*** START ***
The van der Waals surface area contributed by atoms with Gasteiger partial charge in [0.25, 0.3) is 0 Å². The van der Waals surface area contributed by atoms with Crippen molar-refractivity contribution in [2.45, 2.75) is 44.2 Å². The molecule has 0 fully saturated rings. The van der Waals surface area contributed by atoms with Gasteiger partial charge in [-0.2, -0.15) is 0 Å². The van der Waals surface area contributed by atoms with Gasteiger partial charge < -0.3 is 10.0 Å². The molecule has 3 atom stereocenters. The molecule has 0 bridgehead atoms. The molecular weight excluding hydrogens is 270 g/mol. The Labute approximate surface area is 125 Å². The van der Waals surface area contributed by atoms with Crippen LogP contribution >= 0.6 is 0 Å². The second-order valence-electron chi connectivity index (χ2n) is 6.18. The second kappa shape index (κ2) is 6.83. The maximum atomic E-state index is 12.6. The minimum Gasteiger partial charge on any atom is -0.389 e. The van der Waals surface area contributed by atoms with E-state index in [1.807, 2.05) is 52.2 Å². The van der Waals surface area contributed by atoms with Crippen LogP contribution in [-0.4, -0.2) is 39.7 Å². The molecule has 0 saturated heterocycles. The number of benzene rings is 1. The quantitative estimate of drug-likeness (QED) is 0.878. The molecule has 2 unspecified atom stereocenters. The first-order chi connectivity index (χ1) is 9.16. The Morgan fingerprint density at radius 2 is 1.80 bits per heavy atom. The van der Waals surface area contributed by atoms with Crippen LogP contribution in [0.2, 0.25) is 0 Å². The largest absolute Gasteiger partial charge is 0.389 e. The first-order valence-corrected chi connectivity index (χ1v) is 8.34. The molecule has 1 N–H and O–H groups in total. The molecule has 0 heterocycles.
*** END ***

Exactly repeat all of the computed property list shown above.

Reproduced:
The van der Waals surface area contributed by atoms with Gasteiger partial charge in [0.25, 0.3) is 0 Å². The van der Waals surface area contributed by atoms with Crippen molar-refractivity contribution in [2.45, 2.75) is 44.2 Å². The molecule has 0 fully saturated rings. The van der Waals surface area contributed by atoms with Gasteiger partial charge in [-0.2, -0.15) is 0 Å². The van der Waals surface area contributed by atoms with Gasteiger partial charge < -0.3 is 10.0 Å². The molecule has 3 atom stereocenters. The molecule has 0 bridgehead atoms. The molecular weight excluding hydrogens is 270 g/mol. The Labute approximate surface area is 125 Å². The van der Waals surface area contributed by atoms with Crippen LogP contribution >= 0.6 is 0 Å². The second-order valence-electron chi connectivity index (χ2n) is 6.18. The second kappa shape index (κ2) is 6.83. The maximum atomic E-state index is 12.6. The minimum Gasteiger partial charge on any atom is -0.389 e. The van der Waals surface area contributed by atoms with E-state index in [1.807, 2.05) is 52.2 Å². The van der Waals surface area contributed by atoms with Crippen LogP contribution in [-0.4, -0.2) is 39.7 Å². The molecule has 0 saturated heterocycles. The number of benzene rings is 1. The quantitative estimate of drug-likeness (QED) is 0.878. The molecule has 2 unspecified atom stereocenters. The first-order chi connectivity index (χ1) is 9.16. The Morgan fingerprint density at radius 2 is 1.80 bits per heavy atom. The van der Waals surface area contributed by atoms with Crippen LogP contribution in [0.2, 0.25) is 0 Å². The largest absolute Gasteiger partial charge is 0.389 e. The first-order valence-corrected chi connectivity index (χ1v) is 8.34. The molecule has 1 N–H and O–H groups in total. The molecule has 0 heterocycles.